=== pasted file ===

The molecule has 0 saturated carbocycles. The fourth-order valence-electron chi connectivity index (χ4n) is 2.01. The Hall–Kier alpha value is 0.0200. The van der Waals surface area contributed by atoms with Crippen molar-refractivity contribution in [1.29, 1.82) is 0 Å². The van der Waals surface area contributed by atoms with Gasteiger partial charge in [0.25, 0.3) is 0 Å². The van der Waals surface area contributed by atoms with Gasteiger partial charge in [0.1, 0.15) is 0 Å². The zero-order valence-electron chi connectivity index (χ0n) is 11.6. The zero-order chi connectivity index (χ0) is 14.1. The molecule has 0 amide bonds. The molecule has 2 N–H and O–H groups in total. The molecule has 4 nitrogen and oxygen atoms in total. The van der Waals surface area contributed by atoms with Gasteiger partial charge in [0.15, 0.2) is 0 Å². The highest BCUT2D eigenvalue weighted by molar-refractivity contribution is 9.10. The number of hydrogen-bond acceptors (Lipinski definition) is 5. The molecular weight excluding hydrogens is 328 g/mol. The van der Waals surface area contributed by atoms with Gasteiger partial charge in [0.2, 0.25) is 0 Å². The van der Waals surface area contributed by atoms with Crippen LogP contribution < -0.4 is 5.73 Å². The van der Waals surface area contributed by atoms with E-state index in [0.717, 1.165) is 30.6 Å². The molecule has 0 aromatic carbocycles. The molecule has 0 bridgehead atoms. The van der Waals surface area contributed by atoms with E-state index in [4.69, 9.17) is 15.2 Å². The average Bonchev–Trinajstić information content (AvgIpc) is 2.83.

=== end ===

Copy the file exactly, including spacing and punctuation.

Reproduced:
The molecule has 0 saturated carbocycles. The fourth-order valence-electron chi connectivity index (χ4n) is 2.01. The Hall–Kier alpha value is 0.0200. The van der Waals surface area contributed by atoms with Crippen molar-refractivity contribution in [1.29, 1.82) is 0 Å². The van der Waals surface area contributed by atoms with Gasteiger partial charge in [0.25, 0.3) is 0 Å². The van der Waals surface area contributed by atoms with Gasteiger partial charge in [0.1, 0.15) is 0 Å². The zero-order valence-electron chi connectivity index (χ0n) is 11.6. The zero-order chi connectivity index (χ0) is 14.1. The molecule has 0 amide bonds. The molecule has 2 N–H and O–H groups in total. The molecule has 4 nitrogen and oxygen atoms in total. The van der Waals surface area contributed by atoms with Gasteiger partial charge in [0.15, 0.2) is 0 Å². The highest BCUT2D eigenvalue weighted by molar-refractivity contribution is 9.10. The number of hydrogen-bond acceptors (Lipinski definition) is 5. The molecular weight excluding hydrogens is 328 g/mol. The van der Waals surface area contributed by atoms with Gasteiger partial charge in [0.2, 0.25) is 0 Å². The van der Waals surface area contributed by atoms with Crippen LogP contribution < -0.4 is 5.73 Å². The van der Waals surface area contributed by atoms with E-state index in [0.717, 1.165) is 30.6 Å². The molecule has 0 aromatic carbocycles. The molecule has 0 bridgehead atoms. The van der Waals surface area contributed by atoms with E-state index in [4.69, 9.17) is 15.2 Å². The average Bonchev–Trinajstić information content (AvgIpc) is 2.83.